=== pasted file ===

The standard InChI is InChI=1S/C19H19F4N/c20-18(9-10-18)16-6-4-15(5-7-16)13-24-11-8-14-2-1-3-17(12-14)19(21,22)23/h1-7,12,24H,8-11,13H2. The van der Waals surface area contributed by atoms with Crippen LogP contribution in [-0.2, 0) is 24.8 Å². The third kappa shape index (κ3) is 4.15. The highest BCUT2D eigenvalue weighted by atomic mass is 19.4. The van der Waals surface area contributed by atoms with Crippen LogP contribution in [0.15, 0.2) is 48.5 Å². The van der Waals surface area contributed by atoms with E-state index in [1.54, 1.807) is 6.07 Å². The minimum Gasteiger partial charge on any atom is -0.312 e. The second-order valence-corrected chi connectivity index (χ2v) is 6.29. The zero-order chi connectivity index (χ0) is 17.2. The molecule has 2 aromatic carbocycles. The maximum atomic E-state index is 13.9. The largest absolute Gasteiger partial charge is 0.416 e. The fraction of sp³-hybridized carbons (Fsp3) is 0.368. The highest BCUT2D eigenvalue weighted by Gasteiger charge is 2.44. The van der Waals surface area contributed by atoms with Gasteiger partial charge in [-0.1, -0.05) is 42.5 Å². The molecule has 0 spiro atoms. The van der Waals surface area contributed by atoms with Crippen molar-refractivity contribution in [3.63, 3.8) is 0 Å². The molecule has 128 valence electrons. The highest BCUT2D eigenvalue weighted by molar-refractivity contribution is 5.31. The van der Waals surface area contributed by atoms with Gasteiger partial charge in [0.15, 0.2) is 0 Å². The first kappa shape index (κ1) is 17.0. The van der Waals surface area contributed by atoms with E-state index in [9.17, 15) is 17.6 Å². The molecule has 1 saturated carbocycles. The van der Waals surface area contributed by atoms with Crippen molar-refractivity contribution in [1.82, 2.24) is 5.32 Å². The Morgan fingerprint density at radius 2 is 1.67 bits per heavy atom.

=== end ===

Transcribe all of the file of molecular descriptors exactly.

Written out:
The standard InChI is InChI=1S/C19H19F4N/c20-18(9-10-18)16-6-4-15(5-7-16)13-24-11-8-14-2-1-3-17(12-14)19(21,22)23/h1-7,12,24H,8-11,13H2. The van der Waals surface area contributed by atoms with Crippen LogP contribution in [-0.2, 0) is 24.8 Å². The third kappa shape index (κ3) is 4.15. The highest BCUT2D eigenvalue weighted by atomic mass is 19.4. The van der Waals surface area contributed by atoms with Crippen LogP contribution in [0.15, 0.2) is 48.5 Å². The van der Waals surface area contributed by atoms with E-state index in [1.54, 1.807) is 6.07 Å². The minimum Gasteiger partial charge on any atom is -0.312 e. The second-order valence-corrected chi connectivity index (χ2v) is 6.29. The zero-order chi connectivity index (χ0) is 17.2. The molecule has 2 aromatic carbocycles. The maximum atomic E-state index is 13.9. The largest absolute Gasteiger partial charge is 0.416 e. The fraction of sp³-hybridized carbons (Fsp3) is 0.368. The highest BCUT2D eigenvalue weighted by Gasteiger charge is 2.44. The van der Waals surface area contributed by atoms with Gasteiger partial charge in [-0.1, -0.05) is 42.5 Å². The molecule has 0 spiro atoms. The van der Waals surface area contributed by atoms with Crippen molar-refractivity contribution in [3.63, 3.8) is 0 Å². The molecule has 128 valence electrons. The highest BCUT2D eigenvalue weighted by molar-refractivity contribution is 5.31. The van der Waals surface area contributed by atoms with Gasteiger partial charge in [0.15, 0.2) is 0 Å². The first kappa shape index (κ1) is 17.0. The van der Waals surface area contributed by atoms with E-state index in [9.17, 15) is 17.6 Å². The molecule has 1 saturated carbocycles. The van der Waals surface area contributed by atoms with Crippen molar-refractivity contribution in [1.82, 2.24) is 5.32 Å². The Morgan fingerprint density at radius 2 is 1.67 bits per heavy atom.